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Open Access Allogenous Tendon Stem/Progenitor Cells in Silk Scaffold for Functional Shoulder Repair

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Tendon stem/progenitor cells (TSPCs) were recently identified within tendon tissues. The aim of this study was to investigate TSPC-seeded knitted silk‐collagen sponge scaffold for functional shoulder repair. The multidifferentiation potential, proliferation, and immune properties of TSPCs were investigated in vitro, while the efficacy of TSPC-seeded knitted silk‐collagen sponge scaffolds in promoting rotator cuff regeneration was evaluated in vivo within a rabbit model. TSPCs, which exhibited universal stem cell characteristics (i.e., clonogenicity, high proliferative capacity, and multidifferentiation potential), nonimmunogenicity, and immunosuppression, proliferated well on our scaffold in vitro. Implantation of allogenous TSPC-seeded scaffolds within a rabbit rotator cuff injury model did not elicit an immunological reaction, but instead increased fibroblastic cell ingrowth and reduced infiltration of lymphocytes within the implantation sites at 4 and 8 weeks postsurgery. After 12 weeks, the allogenous TSPC-treated group exhibited increased collagen deposition and had better structural and biomechanical properties compared to the control group. This study thus demonstrated that the allogenous TSPC-seeded knitted silk‐collagen sponge scaffold enhanced the efficacy of rotator cuff tendon regeneration by differentiating into tenocytes, and by secreting anti-inflammatory cytokines that prevent immunological rejection. Hence, allogenous TSPC-seeded knitted silk‐collagen sponge scaffolds can be a clinically useful application for tendon tissue engineering.

Keywords: Knitted silkÔÇÉcollagen sponge scaffold; Regeneration; Rotator cuff; Tendon stem/progenitor cell; Tissue engineering

Document Type: Research Article


Affiliations: Center for Stem Cell and Tissue Engineering, School of Medicine, Zhejiang University, Hangzhou, China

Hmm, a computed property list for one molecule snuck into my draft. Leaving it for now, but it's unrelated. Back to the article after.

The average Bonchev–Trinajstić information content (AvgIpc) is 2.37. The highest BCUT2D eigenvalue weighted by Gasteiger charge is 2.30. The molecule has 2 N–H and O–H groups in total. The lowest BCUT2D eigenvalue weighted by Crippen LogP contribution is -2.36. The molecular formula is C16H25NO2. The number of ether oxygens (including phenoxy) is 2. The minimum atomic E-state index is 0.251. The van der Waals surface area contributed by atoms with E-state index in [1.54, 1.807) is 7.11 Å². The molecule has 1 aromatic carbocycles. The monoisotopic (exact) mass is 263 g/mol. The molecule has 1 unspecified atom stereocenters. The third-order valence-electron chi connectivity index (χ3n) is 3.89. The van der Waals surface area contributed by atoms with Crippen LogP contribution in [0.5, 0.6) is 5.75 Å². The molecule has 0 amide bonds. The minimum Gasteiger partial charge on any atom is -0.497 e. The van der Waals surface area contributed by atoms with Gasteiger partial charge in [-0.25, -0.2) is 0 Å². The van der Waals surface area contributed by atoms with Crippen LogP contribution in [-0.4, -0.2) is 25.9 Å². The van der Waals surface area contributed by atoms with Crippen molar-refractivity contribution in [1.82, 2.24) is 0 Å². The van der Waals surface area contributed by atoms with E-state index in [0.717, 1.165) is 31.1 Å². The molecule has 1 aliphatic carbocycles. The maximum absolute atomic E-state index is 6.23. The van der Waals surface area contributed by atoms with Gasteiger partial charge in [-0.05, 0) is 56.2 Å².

Publication date: May 1, 2012

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  • Cell Transplantation publishes original, peer-reviewed research and review articles on the subject of cell transplantation and its application to human diseases. To ensure high-quality contributions from all areas of transplantation, separate section editors and editorial boards have been established. Articles deal with a wide range of topics including physiological, medical, preclinical, tissue engineering, and device-oriented aspects of transplantation of nervous system, endocrine, growth factor-secreting, bone marrow, epithelial, endothelial, and genetically engineered cells, among others. Basic clinical studies and immunological research papers are also featured. To provide complete coverage of this revolutionary field, Cell Transplantation will report on relevant technological advances, and ethical and regulatory considerations of cell transplants. Cell Transplantation is now an Open Access journal starting with volume 18 in 2009, and therefore there will be an inexpensive publication charge, which is dependent on the number of pages, in addition to the charge for color figures. This will allow work to be disseminated to a wider audience and also entitle the corresponding author to a free PDF, as well as prepublication of an unedited version of the manuscript.

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